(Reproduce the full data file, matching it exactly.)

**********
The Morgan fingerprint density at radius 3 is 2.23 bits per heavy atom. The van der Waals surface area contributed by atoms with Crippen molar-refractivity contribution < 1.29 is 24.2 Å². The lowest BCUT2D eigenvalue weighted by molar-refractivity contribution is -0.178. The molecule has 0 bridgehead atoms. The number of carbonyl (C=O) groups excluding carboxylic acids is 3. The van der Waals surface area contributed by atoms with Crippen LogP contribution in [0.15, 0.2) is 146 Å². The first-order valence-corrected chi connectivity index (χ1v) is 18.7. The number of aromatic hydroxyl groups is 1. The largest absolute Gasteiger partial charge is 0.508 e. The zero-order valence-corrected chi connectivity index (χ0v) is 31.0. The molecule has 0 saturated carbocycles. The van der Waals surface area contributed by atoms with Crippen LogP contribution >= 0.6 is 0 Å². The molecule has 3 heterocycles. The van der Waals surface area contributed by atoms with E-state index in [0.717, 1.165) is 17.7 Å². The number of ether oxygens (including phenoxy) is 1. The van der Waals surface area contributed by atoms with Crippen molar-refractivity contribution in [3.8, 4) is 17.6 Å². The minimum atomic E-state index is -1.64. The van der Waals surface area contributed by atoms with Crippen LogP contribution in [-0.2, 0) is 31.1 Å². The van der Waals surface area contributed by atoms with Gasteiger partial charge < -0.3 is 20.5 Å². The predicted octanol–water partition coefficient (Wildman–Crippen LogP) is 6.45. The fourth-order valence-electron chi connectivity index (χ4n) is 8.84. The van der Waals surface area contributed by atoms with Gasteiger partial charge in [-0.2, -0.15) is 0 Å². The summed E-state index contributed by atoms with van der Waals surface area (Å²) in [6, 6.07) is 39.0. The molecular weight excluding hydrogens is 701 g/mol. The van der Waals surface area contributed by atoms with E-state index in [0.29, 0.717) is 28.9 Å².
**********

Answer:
The Morgan fingerprint density at radius 3 is 2.23 bits per heavy atom. The van der Waals surface area contributed by atoms with Crippen molar-refractivity contribution < 1.29 is 24.2 Å². The lowest BCUT2D eigenvalue weighted by molar-refractivity contribution is -0.178. The molecule has 0 bridgehead atoms. The number of carbonyl (C=O) groups excluding carboxylic acids is 3. The van der Waals surface area contributed by atoms with Crippen LogP contribution in [0.15, 0.2) is 146 Å². The first-order valence-corrected chi connectivity index (χ1v) is 18.7. The number of aromatic hydroxyl groups is 1. The largest absolute Gasteiger partial charge is 0.508 e. The zero-order valence-corrected chi connectivity index (χ0v) is 31.0. The molecule has 0 saturated carbocycles. The van der Waals surface area contributed by atoms with Crippen LogP contribution >= 0.6 is 0 Å². The molecule has 3 heterocycles. The van der Waals surface area contributed by atoms with E-state index in [0.717, 1.165) is 17.7 Å². The number of ether oxygens (including phenoxy) is 1. The van der Waals surface area contributed by atoms with Crippen molar-refractivity contribution in [3.8, 4) is 17.6 Å². The minimum atomic E-state index is -1.64. The van der Waals surface area contributed by atoms with Crippen LogP contribution in [-0.2, 0) is 31.1 Å². The van der Waals surface area contributed by atoms with Gasteiger partial charge < -0.3 is 20.5 Å². The predicted octanol–water partition coefficient (Wildman–Crippen LogP) is 6.45. The fourth-order valence-electron chi connectivity index (χ4n) is 8.84. The van der Waals surface area contributed by atoms with Gasteiger partial charge in [-0.2, -0.15) is 0 Å². The summed E-state index contributed by atoms with van der Waals surface area (Å²) in [6, 6.07) is 39.0. The molecular weight excluding hydrogens is 701 g/mol. The van der Waals surface area contributed by atoms with E-state index in [0.29, 0.717) is 28.9 Å².